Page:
The series of photos above was captured at The Courts in Holt, England. Here at Juniper Hill, we have taken a lesson from places like The Courts where we are allowing the grass in certain areas of the garden to grow longer throughout the season. Not only do I like the look of contrasting mown areas against the longer grass but these untrimmed areas provide food, cover and shelter for many species of birds, butterflies and native wildlife, including countless numbers of beneficial insects. Many orchardists are also looking more closely at mowing frequencies as a way to control fruit-eating insect pests and are finding that there’s a dramatic increase in the natural enemies of these pests when minimal mowing is practiced. If you have an area in your garden where you can cut back on the mowing (something none of us should mind), why not give it a try?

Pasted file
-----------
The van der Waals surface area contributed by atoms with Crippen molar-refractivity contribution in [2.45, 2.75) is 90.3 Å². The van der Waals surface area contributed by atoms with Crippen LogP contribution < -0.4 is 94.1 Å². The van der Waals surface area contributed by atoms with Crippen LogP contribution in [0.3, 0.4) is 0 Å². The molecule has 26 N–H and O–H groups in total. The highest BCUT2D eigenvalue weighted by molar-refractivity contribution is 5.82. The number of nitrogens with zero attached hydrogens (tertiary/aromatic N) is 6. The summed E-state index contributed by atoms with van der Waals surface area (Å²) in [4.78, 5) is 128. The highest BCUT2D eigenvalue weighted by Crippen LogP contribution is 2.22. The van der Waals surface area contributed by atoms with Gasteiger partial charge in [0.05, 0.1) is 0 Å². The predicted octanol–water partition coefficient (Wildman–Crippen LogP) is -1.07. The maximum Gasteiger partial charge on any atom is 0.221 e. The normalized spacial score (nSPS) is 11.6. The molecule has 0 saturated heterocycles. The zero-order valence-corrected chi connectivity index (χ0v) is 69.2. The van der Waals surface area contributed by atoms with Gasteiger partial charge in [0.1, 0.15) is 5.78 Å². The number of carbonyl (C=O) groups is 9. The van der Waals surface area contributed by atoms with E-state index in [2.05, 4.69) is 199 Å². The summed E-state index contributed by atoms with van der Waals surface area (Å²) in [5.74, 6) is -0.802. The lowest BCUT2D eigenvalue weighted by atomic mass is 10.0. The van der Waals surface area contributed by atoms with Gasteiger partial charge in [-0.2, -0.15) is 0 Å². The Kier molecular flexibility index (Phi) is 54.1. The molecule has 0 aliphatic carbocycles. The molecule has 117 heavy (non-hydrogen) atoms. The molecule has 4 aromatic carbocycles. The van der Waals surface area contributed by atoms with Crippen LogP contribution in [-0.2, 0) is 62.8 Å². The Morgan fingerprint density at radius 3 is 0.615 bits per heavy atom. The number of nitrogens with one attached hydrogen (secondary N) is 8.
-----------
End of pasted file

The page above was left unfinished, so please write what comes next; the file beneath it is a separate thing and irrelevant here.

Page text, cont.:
Clockwise from upper left: a mown path leads to a bench under three oak trees in the Vermont garden of Gordon and Mary Hayward; a sinuous path marks the approach to the pool house in the Connecticut garden of Bunny Williams; a Cardinal Meadowhawk Dragonfly enjoys the longer grass at Juniper Hill; a series of mown paths cut through a section of the garden at Sissinghurst in England.